Exploring utility organization electricity generation, residential electricity consumption, and energy efficiency: A climatic approach
Christopher A. Craig and
Applied Energy, 2017, vol. 185, issue P1, 779-790
This study examined the impact of electricity generation by fuel source type and electricity consumption on carbon emissions to assess the role of climatic variability and energy efficiency (EE) in the United States. Despite high levels of greenhouse gas emissions, residential electricity consumption continues to increase in the United States and fossil fuels are the primary fuel source of electricity generation. 97.2% of the variability in carbon emissions in the electricity industry was explained by electricity generation from coal and residential electricity consumption. The relationships between residential electricity consumption, short-term climatic variability, long-term climatic trends, short-term reduction in electricity from EE programs, and long-term trends in EE programs was examined. This is the first study of its nature to examine these relationships across the 48 contiguous United States. Inter-year and long-term trends in cooling degree days, or days above a baseline temperature, were the primary climatic drivers of residential electricity consumption. Cooling degree days increased across the majority of the United States during the study period, and shared a positive relationship with residential electricity consumption when findings were significant. The majority of electricity reduction from EE programs was negatively related to residential electricity consumption where findings were significant. However, the trend across the majority of states was a decrease in electricity reduction from EE while residential electricity consumption increased. States that successfully reduced consumption are discussed, in addition to the potential use of communication theory to design interventions aimed at improving EE program success.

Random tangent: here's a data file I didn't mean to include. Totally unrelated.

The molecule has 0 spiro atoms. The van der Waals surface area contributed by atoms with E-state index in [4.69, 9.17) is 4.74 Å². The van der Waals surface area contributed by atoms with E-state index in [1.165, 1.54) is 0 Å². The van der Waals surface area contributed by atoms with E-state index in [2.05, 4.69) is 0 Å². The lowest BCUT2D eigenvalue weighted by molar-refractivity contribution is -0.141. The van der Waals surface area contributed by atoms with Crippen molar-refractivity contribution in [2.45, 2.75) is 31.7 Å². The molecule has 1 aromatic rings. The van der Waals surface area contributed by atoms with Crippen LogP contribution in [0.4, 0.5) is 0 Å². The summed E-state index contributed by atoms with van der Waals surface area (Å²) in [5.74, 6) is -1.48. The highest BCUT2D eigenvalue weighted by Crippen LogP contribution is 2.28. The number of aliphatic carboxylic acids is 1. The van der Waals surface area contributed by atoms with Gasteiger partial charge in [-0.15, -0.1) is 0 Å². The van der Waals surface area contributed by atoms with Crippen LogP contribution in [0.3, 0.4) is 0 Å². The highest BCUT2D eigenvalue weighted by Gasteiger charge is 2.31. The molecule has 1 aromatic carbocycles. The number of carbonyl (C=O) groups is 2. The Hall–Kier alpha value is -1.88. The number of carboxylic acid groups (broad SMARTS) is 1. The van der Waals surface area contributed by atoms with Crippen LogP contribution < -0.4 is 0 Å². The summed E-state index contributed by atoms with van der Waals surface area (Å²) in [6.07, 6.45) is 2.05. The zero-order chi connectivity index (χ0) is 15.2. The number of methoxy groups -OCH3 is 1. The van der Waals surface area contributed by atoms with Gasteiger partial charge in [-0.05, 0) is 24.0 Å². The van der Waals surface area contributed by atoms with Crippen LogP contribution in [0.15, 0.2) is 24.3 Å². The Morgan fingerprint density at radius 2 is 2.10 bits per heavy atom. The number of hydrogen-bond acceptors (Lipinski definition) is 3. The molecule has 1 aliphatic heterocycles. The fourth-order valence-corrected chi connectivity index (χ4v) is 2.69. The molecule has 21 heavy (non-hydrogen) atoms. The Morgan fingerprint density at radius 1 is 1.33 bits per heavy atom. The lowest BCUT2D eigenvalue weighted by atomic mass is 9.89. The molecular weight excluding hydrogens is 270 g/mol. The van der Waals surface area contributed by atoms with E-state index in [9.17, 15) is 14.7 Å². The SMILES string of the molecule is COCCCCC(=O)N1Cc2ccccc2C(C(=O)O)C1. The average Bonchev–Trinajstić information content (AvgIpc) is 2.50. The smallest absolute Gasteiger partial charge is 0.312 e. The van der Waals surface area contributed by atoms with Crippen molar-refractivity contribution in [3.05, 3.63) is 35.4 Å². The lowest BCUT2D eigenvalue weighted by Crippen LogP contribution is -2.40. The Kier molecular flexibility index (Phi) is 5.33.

Keywords: Electricity; Energy efficiency; Utility; Climate; Generation; Efficiency; Climate change (search for similar items in EconPapers)
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